Breakpoint talked about it this week and had this great quote:

How do we do this? Our task is two-fold. First, we must participate in culture at the same time that we are engaged in a biblically based critique of culture. For too long, Christians have ignored the arts and have, thus, failed to realize that culture and the arts can be conduits of God’s truth, grace, and beauty.

Second, as the body of Christ, we need to support those among us who exercise their God-given artistic gifts. When we join together “for creative engagement in culture matters,” T. M. argues, we can “create a greater sense of unity in the body of Christ,” as well as increase our impact on culture.

Read the whole article here. I haven’t read the book yet, but I’ll be interested to check out Culture Matters down the road.

Consensus

Getting Christians to a consensus on a lot of things can be interesting. However, T.M. Moore from Breakpoint and Chuck Colson’s Centurions project thinks he may have some suggestions on how to do this regarding Christians engaging the culture. This is along the lines of my Seven Spheres series from a week or two ago.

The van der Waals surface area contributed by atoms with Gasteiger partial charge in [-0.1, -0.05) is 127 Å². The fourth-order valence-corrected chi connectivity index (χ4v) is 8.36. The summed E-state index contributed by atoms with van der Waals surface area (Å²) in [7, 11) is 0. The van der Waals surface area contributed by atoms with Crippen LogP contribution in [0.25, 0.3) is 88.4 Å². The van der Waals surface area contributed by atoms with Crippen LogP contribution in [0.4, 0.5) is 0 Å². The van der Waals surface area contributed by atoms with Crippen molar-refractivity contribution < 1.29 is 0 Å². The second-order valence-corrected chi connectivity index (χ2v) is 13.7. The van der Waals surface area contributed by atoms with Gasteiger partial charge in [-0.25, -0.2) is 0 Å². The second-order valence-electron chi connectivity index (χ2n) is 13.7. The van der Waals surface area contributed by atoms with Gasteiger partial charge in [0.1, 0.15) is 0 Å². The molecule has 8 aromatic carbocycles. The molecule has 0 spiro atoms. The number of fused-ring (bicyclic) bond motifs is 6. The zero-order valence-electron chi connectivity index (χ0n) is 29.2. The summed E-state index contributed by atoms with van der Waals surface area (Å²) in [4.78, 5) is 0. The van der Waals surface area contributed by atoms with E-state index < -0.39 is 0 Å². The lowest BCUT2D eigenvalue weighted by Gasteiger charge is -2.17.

Breakpoint talked about it this week and had this great quote:

How do we do this? Our task is two-fold. First, we must participate in culture at the same time that we are engaged in a biblically based critique of culture. For too long, Christians have ignored the arts and have, thus, failed to realize that culture and the arts can be conduits of God’s truth, grace, and beauty.

Second, as the body of Christ, we need to support those among us who exercise their God-given artistic gifts. When we join together “for creative engagement in culture matters,” T. M. argues, we can “create a greater sense of unity in the body of Christ,” as well as increase our impact on culture.